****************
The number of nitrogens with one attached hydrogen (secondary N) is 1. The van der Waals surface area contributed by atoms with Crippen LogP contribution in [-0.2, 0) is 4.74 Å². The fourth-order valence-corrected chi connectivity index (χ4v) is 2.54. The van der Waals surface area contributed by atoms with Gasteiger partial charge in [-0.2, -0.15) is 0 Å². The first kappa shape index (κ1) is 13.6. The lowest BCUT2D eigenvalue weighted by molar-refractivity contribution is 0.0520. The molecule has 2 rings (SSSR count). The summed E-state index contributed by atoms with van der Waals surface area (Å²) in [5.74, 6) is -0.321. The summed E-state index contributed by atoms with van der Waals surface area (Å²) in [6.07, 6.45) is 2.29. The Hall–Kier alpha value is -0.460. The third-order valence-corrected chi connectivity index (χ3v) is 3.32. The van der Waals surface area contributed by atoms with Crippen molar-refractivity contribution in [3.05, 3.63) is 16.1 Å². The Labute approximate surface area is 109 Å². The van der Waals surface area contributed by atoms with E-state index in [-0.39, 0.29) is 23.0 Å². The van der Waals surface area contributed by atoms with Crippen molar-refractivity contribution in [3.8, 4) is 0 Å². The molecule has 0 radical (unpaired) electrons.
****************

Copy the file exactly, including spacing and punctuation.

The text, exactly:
The number of nitrogens with one attached hydrogen (secondary N) is 1. The van der Waals surface area contributed by atoms with Crippen LogP contribution in [-0.2, 0) is 4.74 Å². The fourth-order valence-corrected chi connectivity index (χ4v) is 2.54. The van der Waals surface area contributed by atoms with Gasteiger partial charge in [-0.2, -0.15) is 0 Å². The first kappa shape index (κ1) is 13.6. The lowest BCUT2D eigenvalue weighted by molar-refractivity contribution is 0.0520. The molecule has 2 rings (SSSR count). The summed E-state index contributed by atoms with van der Waals surface area (Å²) in [5.74, 6) is -0.321. The summed E-state index contributed by atoms with van der Waals surface area (Å²) in [6.07, 6.45) is 2.29. The Hall–Kier alpha value is -0.460. The third-order valence-corrected chi connectivity index (χ3v) is 3.32. The van der Waals surface area contributed by atoms with Crippen molar-refractivity contribution in [3.05, 3.63) is 16.1 Å². The Labute approximate surface area is 109 Å². The van der Waals surface area contributed by atoms with E-state index in [-0.39, 0.29) is 23.0 Å². The van der Waals surface area contributed by atoms with Crippen molar-refractivity contribution in [3.8, 4) is 0 Å². The molecule has 0 radical (unpaired) electrons.